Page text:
My column last week, "Ariel Sharon's Folly," noted the likelihood that more than 8,000 Israelis living in Gaza will soon be removed by their own government, with force, if necessary. I called this step historically unprecedented and then challenged the reader to name "another democracy that has forcibly removed thousands its own citizens from their lawful homes."
Eminent domain, a government prerogative properly used "to build roads, public works and the like" but often abused these days to encourage commercial projects. As a writer puts it, "American state and local governments, through a commonplace abuse of eminent domain, displace thousands of American citizens each year. Not exactly the same as Sharon's proposal, sure, but just as insidious for its creeping power over property rights." Three correspondents specifically refer to cases where their own families were evicted: the Tennessee Valley Authority which in 1933-35 forcibly evicted thousands of citizens to build the Norris Dam; Boston, in the 1960s, when hundreds of homes were seized to make way for a highway; and a Los Angeles project to build a shopping center. The case of the Navajos in the Joint Use Area with the Hopis in Arizona is also mentioned, as is the use of eminent domain in Australia.
Japanese internment in the United States during World War II: "The United States removed many American citizens of Japanese descent from their lawful homes and placed them in camps during World War II."
Cases of "ethnic cleansing," where a population perceived as foreign is thrown out of its homes and even out of the country. Examples include the American Indians, the victims of Nazism and apartheid South Africa, Germans after World War II, Muslims in India in 1947, and Russians in the Baltic States in 1991.
I don't see any of these categories comparable to the case at hand. As one commentator says about eminent domain, it "applies to ALL citizens regardless of skin color, nationality or creed that live and own property in the area which is to be used for public development. … nothing of the sort is scheduled to happen [in Gaza]. Instead ONLY JEWISH residents are to be forcefully removed." Another reader concludes: "There is no conceptual equivalence whatever between what 'eminent domain' means in terms of its core concepts of 'development' and 'benefit,' and what Sharon is planning." Precisely.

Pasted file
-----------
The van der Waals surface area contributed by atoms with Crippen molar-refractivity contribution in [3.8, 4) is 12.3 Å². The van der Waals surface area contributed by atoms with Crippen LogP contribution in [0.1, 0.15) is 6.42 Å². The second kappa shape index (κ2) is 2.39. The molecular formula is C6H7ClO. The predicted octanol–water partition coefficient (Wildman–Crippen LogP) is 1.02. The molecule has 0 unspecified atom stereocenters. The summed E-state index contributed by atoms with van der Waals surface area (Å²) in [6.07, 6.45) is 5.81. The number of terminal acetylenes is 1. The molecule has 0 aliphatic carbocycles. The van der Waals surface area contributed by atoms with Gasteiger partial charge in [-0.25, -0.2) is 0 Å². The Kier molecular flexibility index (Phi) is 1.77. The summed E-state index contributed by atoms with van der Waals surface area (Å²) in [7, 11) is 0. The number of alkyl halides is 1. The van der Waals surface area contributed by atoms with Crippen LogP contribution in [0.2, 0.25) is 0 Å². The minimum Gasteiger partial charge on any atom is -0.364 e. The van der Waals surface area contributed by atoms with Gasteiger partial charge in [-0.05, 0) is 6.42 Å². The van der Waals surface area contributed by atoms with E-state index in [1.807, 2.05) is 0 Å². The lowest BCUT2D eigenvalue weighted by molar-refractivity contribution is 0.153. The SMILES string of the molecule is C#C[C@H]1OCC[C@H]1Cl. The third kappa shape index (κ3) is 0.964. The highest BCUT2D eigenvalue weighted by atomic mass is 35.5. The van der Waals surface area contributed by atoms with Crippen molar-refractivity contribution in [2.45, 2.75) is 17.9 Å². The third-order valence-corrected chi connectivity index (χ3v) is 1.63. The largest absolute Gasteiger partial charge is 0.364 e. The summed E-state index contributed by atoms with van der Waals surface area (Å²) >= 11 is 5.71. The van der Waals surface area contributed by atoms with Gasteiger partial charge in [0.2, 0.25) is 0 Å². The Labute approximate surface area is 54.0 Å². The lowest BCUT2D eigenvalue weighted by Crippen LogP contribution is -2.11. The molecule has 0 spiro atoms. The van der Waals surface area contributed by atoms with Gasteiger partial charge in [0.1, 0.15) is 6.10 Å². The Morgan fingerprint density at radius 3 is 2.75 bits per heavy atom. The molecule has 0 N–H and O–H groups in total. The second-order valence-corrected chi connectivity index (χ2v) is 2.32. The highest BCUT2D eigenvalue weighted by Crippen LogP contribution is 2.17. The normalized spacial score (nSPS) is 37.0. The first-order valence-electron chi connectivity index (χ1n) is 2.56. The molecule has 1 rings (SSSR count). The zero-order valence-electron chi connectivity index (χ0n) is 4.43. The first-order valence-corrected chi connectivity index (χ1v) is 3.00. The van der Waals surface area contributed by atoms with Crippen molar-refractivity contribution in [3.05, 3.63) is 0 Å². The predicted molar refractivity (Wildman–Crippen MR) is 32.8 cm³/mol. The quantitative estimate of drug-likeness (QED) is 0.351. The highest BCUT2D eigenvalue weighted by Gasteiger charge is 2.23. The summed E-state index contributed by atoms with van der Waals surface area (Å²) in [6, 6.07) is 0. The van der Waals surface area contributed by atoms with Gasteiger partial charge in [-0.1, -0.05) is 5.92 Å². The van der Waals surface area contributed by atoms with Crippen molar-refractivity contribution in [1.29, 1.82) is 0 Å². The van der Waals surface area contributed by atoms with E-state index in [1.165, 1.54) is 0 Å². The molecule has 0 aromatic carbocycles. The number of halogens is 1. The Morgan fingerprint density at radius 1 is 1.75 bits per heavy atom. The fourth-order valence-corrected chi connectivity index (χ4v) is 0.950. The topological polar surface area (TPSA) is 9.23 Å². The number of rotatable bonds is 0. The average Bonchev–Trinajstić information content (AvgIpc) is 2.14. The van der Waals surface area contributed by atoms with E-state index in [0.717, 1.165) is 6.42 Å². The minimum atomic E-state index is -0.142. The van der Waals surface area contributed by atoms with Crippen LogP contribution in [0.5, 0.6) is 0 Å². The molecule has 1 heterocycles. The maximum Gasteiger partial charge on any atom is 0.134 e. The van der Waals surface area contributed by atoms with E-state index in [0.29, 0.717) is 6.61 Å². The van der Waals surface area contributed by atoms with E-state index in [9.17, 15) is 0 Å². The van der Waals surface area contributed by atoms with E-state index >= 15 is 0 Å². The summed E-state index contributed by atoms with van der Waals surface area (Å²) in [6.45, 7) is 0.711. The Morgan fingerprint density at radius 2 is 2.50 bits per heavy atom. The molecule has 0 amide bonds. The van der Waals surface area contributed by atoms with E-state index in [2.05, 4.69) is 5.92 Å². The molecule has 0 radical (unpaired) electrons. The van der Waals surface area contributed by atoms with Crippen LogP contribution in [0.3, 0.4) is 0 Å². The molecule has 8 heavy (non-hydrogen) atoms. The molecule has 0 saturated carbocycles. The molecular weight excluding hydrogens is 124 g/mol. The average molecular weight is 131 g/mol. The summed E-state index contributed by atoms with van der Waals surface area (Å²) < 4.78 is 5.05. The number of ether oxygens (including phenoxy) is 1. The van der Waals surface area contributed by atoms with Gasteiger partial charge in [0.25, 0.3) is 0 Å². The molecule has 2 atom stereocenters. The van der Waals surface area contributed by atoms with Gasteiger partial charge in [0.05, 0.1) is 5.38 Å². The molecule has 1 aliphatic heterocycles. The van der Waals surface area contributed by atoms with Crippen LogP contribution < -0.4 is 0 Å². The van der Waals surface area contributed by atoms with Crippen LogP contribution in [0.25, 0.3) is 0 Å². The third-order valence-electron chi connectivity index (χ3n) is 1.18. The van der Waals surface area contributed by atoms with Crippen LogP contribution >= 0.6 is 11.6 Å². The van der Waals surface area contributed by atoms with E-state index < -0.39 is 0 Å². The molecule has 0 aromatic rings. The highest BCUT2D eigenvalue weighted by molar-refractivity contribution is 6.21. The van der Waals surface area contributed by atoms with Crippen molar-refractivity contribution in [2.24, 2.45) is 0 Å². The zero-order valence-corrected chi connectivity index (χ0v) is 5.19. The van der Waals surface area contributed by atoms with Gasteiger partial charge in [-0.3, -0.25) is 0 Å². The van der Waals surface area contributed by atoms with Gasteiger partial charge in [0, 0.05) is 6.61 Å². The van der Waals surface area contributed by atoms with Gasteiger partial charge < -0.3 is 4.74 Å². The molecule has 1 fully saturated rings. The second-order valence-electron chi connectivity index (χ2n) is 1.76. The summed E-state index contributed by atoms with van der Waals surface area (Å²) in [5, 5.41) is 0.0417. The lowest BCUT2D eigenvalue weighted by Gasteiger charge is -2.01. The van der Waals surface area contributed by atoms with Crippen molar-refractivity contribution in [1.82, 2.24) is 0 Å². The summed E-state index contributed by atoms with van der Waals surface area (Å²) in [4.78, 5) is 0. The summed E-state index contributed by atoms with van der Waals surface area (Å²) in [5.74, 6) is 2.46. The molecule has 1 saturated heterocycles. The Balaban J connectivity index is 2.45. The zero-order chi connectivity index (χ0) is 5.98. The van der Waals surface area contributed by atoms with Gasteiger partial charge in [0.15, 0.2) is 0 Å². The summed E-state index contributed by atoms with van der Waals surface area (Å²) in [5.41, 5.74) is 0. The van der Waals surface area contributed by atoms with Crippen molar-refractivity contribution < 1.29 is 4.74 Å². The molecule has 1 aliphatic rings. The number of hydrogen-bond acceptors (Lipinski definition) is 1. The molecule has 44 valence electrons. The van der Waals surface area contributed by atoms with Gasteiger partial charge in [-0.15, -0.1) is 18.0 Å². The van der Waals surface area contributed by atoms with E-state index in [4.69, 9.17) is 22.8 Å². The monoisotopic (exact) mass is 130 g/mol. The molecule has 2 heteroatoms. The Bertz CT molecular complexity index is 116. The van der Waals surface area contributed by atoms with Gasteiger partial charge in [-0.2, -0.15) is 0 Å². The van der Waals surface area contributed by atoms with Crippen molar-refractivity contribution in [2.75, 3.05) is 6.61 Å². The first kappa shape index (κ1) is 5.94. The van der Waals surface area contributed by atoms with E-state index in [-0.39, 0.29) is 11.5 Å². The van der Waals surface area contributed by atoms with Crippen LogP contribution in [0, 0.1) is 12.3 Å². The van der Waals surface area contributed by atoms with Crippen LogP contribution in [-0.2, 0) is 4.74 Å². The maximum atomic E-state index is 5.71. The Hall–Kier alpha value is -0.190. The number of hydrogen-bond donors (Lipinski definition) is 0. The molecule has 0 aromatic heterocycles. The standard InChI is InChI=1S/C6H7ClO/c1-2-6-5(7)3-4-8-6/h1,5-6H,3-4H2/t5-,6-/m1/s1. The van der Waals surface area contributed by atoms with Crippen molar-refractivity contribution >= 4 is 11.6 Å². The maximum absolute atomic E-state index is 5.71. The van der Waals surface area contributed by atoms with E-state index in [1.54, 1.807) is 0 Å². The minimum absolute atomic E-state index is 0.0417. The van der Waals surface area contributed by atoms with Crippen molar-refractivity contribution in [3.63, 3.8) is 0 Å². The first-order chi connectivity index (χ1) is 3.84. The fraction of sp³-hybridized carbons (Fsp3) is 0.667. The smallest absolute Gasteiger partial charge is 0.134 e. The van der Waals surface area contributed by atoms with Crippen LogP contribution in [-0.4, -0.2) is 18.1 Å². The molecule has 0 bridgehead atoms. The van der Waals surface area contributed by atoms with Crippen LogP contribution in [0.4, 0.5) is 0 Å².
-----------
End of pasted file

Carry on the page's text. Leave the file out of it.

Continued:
As for the Japanese internment, this involved the temporary relocation of citizens, not a permanent move nor the razing of their houses. Again, there is no comparison with what Sharon is doing.
Ethnic cleansing is hardly comparable to the Gaza situation, if only because the government and the evicted citizens are alike ethnically, and Israeli citizens are being returned to the heartland, not expelled.
Two other suggestions bear notice. General Charles de Gaulle, "elected under the slogan of Algerie française, immediately after his election began the withdrawal of French troops, thereby laying the basis for Algerian independence." This would count as a very close precedent had de Gaulle required French citizens in Algeria to leave, but he did not do that. In fact, the French government did not expect the exodus of nearly a million pieds noirs and Jews in just a few months in 1962:
The motto among the European and Jewish community was "Suitcase or coffin" ("La valise ou le cercueil"). The French government had not planned that such a massive number would leave, at the most it estimated that maybe 200,000 or 300,000 may chose to go to metropolitan France temporarily. Consequently, nothing was planned for their return, and many had to sleep in streets or abandoned farms on their arrival in metropolitan France.
De Gaulle let the French citizens in Algeria decide their own future, whether to stay or leave; this is a policy, incidentally, that I have recommended to the Israeli leadership for Israelis in Gaza.
The best analogy proposed was the razing of Africville, Nova Scotia. The authorities in 1965 bulldozed this, Canada's oldest and largest black settlement, to the ground, but it was done in the name of slum clearance, not relocation.
Reviewing these replies to my challenge confirms me in my view that what the Israeli authorities are about to do to their citizens in Gaza has no historical precedent.
Sep. 22, 2010 update: Robert Aumann makes a complementary point: "The expulsion from Gaza is unprecedented. Jews have been expelled throughout history, but we own the dubious distinction of being the first people to have expelled ourselves."